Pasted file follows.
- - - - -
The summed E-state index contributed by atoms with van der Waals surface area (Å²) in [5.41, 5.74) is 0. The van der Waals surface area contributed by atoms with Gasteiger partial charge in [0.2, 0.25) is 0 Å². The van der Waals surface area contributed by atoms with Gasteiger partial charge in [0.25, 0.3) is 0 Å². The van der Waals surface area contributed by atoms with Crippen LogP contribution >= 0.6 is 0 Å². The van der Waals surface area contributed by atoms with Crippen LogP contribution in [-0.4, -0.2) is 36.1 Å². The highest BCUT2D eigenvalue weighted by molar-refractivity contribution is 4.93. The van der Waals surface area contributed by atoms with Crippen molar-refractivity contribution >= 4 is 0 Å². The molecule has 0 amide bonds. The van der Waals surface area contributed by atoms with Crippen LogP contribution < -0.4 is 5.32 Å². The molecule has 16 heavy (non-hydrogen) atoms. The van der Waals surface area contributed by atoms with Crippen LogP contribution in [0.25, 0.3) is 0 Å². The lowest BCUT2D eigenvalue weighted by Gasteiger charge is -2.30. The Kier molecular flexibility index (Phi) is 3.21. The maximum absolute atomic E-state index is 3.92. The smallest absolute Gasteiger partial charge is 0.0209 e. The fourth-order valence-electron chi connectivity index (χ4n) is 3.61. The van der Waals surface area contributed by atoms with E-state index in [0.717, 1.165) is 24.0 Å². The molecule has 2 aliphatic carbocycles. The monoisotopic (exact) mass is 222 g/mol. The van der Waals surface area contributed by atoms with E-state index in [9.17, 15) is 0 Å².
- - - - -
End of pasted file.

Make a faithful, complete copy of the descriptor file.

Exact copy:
The summed E-state index contributed by atoms with van der Waals surface area (Å²) in [5.41, 5.74) is 0. The van der Waals surface area contributed by atoms with Gasteiger partial charge in [0.2, 0.25) is 0 Å². The van der Waals surface area contributed by atoms with Gasteiger partial charge in [0.25, 0.3) is 0 Å². The van der Waals surface area contributed by atoms with Crippen LogP contribution >= 0.6 is 0 Å². The van der Waals surface area contributed by atoms with Crippen LogP contribution in [-0.4, -0.2) is 36.1 Å². The highest BCUT2D eigenvalue weighted by molar-refractivity contribution is 4.93. The van der Waals surface area contributed by atoms with Crippen molar-refractivity contribution >= 4 is 0 Å². The molecule has 0 amide bonds. The van der Waals surface area contributed by atoms with Crippen LogP contribution < -0.4 is 5.32 Å². The molecule has 16 heavy (non-hydrogen) atoms. The van der Waals surface area contributed by atoms with Crippen LogP contribution in [0.25, 0.3) is 0 Å². The lowest BCUT2D eigenvalue weighted by Gasteiger charge is -2.30. The Kier molecular flexibility index (Phi) is 3.21. The maximum absolute atomic E-state index is 3.92. The smallest absolute Gasteiger partial charge is 0.0209 e. The fourth-order valence-electron chi connectivity index (χ4n) is 3.61. The van der Waals surface area contributed by atoms with E-state index in [0.717, 1.165) is 24.0 Å². The molecule has 2 aliphatic carbocycles. The monoisotopic (exact) mass is 222 g/mol. The van der Waals surface area contributed by atoms with E-state index in [9.17, 15) is 0 Å².